Sue DePerno’s students expected to see a squirrel or two.
But her eighth-graders doubted that the cameras they strapped to a few trees outside their school, East Cary Middle, would capture images of much else when triggered by a moving creature.
East Cary Middle is unique in that it sits on wetlands. A boardwalk leads visitors over a creek to the main campus.
But it also is located in one of Cary’s most developed areas. There are three shopping centers – Village Square, Chatham Square and Cary Towne Center – located less than a mile from the school’s campus on Maynard Road.
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“I was hopeful, but I was skeptical,” said Emma Whisnant, one of DePerno’s students.
“I didn’t think we’d see all that much because it’s a city area,” said another student, Dylan Cammerata.
They’re happy nature proved them wrong.
East Cary Middle is one of four Wake County schools to photograph the on-campus wildlife as part of the eMammal Project, an international scientific study funded by the U.S. State Department. Other local schools are North Garner Middle, Carroll Middle and East Wake Middle.
The schools, along with the Bombay (India) Natural History Society and Museo de Paleontolgia de Guadalajara in Mexico, installed motion cameras around their buildings and are sharing the photos with each other online.
DePerno’s class checks the cameras about every two weeks. They already have captured images of deer, rabbits, raccoons, opossums, feral cats and a pair of foxes fighting each other.
“I was surprised by the number of feral cats,” said Alexis Bridges, one of the students.
Participants in Mexico haven’t uploaded anything yet. India have uploaded photos of chevrotain, dhole, mutjac and a leopard.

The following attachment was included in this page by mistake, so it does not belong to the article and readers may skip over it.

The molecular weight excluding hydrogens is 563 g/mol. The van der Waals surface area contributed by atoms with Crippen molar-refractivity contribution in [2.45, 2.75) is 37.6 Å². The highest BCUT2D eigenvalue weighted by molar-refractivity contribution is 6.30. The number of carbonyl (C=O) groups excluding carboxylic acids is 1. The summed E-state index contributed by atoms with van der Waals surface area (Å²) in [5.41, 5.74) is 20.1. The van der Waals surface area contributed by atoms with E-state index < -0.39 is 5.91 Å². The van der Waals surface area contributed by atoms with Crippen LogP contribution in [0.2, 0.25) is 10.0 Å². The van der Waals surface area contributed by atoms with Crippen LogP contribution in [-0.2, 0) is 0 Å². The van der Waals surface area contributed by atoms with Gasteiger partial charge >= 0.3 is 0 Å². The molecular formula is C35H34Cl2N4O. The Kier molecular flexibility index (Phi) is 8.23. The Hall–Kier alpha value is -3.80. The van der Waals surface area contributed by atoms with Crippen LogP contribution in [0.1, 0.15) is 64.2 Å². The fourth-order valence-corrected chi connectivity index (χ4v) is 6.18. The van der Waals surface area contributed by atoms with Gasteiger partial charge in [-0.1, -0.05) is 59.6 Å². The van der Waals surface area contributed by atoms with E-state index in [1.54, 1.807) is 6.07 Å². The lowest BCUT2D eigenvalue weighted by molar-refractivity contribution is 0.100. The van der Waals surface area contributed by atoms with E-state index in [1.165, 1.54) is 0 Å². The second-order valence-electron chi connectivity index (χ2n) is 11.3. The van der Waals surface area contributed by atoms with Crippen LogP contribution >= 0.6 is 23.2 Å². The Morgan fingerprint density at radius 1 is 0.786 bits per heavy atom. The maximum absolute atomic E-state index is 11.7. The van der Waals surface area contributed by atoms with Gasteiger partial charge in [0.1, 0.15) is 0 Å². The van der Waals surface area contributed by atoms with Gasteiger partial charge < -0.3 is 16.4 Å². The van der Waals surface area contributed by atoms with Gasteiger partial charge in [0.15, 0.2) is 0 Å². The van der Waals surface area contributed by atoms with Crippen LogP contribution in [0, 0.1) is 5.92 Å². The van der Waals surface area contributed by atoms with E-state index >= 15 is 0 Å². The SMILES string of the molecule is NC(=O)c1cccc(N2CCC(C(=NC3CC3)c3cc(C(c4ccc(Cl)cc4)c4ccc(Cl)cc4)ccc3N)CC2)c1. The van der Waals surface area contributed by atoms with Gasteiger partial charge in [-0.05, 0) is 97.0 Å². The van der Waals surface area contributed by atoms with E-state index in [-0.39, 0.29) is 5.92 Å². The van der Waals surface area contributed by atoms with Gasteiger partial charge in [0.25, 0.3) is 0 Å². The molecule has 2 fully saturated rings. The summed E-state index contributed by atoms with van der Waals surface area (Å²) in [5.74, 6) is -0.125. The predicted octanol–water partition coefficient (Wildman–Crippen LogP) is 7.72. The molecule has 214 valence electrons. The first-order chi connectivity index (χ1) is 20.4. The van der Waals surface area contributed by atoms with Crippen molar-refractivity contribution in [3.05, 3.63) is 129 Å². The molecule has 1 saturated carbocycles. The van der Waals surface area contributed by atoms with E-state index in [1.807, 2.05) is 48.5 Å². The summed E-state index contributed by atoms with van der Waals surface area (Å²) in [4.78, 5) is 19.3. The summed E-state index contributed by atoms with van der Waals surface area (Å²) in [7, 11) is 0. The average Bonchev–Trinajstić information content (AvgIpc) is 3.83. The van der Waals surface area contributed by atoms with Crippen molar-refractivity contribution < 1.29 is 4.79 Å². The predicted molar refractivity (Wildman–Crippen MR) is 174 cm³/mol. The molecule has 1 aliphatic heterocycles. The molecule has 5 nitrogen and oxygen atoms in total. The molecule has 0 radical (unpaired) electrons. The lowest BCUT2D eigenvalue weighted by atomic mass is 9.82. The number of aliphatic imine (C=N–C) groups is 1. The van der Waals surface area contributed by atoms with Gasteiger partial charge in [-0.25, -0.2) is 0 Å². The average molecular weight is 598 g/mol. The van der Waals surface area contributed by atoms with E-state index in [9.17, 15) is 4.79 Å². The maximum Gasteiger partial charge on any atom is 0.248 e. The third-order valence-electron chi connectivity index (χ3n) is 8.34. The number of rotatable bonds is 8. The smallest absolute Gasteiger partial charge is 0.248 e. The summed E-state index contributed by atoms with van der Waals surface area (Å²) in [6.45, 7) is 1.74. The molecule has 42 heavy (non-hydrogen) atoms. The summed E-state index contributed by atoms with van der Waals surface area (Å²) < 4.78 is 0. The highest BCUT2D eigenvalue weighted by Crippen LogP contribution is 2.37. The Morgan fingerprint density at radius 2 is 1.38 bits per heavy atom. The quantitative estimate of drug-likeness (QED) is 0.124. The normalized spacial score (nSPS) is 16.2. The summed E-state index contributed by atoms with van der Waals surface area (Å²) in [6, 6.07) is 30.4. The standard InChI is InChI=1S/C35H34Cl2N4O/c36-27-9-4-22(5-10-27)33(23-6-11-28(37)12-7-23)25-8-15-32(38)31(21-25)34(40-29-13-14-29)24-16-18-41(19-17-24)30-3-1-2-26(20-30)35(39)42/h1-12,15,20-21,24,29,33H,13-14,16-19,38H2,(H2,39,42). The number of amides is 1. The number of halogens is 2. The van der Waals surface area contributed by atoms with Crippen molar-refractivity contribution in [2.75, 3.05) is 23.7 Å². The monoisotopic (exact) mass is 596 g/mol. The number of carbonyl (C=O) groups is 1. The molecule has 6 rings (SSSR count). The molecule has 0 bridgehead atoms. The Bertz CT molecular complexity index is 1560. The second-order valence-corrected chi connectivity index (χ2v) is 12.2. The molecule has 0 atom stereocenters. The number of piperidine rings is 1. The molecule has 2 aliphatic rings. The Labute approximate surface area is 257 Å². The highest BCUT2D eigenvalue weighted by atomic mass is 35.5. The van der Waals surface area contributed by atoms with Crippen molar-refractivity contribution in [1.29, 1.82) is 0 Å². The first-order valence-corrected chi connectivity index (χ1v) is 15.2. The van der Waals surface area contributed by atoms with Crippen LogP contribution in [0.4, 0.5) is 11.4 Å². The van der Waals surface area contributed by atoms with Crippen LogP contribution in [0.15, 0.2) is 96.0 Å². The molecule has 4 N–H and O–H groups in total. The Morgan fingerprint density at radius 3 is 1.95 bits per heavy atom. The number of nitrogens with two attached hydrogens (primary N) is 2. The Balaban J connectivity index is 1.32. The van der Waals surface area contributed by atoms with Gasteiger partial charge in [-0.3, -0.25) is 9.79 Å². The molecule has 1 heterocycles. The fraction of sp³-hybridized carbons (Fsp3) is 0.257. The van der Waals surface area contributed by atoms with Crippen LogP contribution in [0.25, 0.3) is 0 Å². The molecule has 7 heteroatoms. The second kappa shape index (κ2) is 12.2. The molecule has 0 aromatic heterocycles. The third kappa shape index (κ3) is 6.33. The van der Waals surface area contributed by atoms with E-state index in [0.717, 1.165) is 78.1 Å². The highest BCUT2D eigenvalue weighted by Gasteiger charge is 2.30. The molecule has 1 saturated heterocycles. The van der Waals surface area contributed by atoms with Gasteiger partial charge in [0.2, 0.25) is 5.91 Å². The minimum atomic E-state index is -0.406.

A dhole looks similar to a fox but has bigger teeth.
A chevrotain looks like a small, frail deer with a stubby nose, and a mutjac looks like a larger, fuzzier version of local deer, Whisnant said.
“It kind of looked like a donkey,” she said.
The project encourages students and teachers from the three countries to share their scientific findings and cultures. The Smithsonian Conservation Biology Institute and North Carolina State University researchers use the information to learn more about where mammals live for conservation efforts.
DePerno traveled to Mexico last fall to train for the project with teachers from India and Mexico. Students from those countries are expected to meet students from Wake County in May during an event at the N.C. Museum of Natural Sciences in Raleigh.
Students have been more engaged in DePerno’s science class because the eMammal project involves animals and requires them to go outside, she said.
“My job is to get them excited about science,” DePerno said. “If I catch them now, then maybe they’ll stay on it and excel at it in high school.”
On a recent chilly but sunny Wednesday morning, students marched to a camera tied to a pine tree on the southwest side of the school to see what animals may have passed in front of the camera overnight.
They eased down a muddy hill and stepped across a creek before reaching the camera. They changed out the memory card and batteries while writing down its longitude and latitude on a clipboard.
“We’re not used to going outside for projects ... that’s part of what makes it fun,” Bridges said.
Next, they meandered to an area near the front of the school in hopes of relocating one of their three cameras. They considered tying it to a birdhouse, but opted for a tree with a good view of the clearing.
Students found a large log and placed it at the base of the tree to flatten a wall of thorns. Cammerata then strapped the camera to the tree, and smiled thinking about what it might capture.
“It changes your perspective about what’s going on around here,” he said.
Bridges agreed that the project makes her think twice about how she interacts with the environment on a daily basis. She said she definitely thinks about it once she’s behind the wheel.
“You definitely wanna go slow so you don’t hit any of the animals from the pictures,” Bridges said.